Obviously the above will explain why the government recently cut renewable subsidies and announced the closure of coal plants by 2025. The economics of Hinkley C only work if there’s an artificial shortage of power in the UK. But if this is indeed the government’s plan, then its a very dangerous one. As noted, its unlikely Hinkley C will be operational before the bulk of the UK’s nuclear fleet hits the end of their service life. This will create a very large gap in the UK’s generating capacity, with no easy way of filling it in the short term….other than to reverse policies on renewables or fossil fuel plants or building large interconnectors with other EU countries. Of course once that infrastructure is in place, the need for Hinkley C evaporates.
And of course we are assuming here that Hinkley C will be profitable to operate at this strike price of £92.50 (inflation adjusted). Some authors suggest it would likely need to be closer to £164, once the inevitable overruns and inflationary cost increases are factored in (while the strike price accounts for inflation changes to electricity price, it does not factor in say, concrete prices going up by some amount in the next ten years, increasing the cost of building Hinkley C) as well other off the books costs (decommissioning for example). This implies that a future government might be forced to increase the strike price yet further, or abandon the project half built.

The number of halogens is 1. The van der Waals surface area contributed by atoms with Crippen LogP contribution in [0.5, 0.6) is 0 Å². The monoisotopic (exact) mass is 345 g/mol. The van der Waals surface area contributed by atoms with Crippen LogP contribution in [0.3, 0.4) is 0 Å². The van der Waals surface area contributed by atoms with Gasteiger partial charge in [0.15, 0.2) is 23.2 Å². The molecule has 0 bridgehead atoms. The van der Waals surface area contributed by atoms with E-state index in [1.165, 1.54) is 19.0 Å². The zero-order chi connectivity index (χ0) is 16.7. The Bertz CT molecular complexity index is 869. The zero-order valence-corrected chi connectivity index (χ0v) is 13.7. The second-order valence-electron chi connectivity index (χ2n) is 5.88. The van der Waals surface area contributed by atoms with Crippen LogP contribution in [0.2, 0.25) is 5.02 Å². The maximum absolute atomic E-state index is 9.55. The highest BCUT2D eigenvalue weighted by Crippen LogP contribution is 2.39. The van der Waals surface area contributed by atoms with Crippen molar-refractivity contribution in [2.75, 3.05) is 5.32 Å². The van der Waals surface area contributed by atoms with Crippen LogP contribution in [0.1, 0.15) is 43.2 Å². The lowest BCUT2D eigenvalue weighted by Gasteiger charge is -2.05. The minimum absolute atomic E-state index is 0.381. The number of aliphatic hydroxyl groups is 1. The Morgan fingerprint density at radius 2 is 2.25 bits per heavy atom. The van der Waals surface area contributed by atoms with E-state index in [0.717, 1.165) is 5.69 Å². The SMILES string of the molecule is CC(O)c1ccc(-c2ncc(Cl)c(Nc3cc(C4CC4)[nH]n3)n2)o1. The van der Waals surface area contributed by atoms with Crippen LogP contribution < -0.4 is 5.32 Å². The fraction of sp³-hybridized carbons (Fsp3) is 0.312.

The government also seems to be assuming that the market traders are a bunch of Buddhist monks, who won’t dare do anything like manipulate electricity prices to boost profits. However, as events in the Californian energy crisis show, there are a host of ways traders can manipulate energy supplies (e.g. shut down key pieces of kit “for maintenance” at inconvenient times, buy time on a crucial inter-connector and use it to send power out of a region where prices are high, so they can push the price further) . We could actually see a situation where there’s a power crisis in the UK, yet Hinkley C is turned off for a combination of safety reasons (nuclear reactors need a reliable grid input to operate safely and would be the first things to trip in the event of a major energy crisis) and economic factors related to market manipulation by traders.
And keep in mind that many of these traders (being the types who dislike government subsidy or interference) really don’t like Hinkley C one little bit and would be delighted to profit off the back if its demise. And of course some of them (the aforementioned short sellers) already are profiting quite handsomely. I was asked a few years ago by someone who works in the city whether it would be possible to profit from new nuclear power. My response was along the lines of “not legally” (I’m sure ISIS would give you a few million for some fissile material!). Well it would seem they managed to find a way after all. Which is just as well, as it probably makes them the only people who will actually make money out of Hinkley C.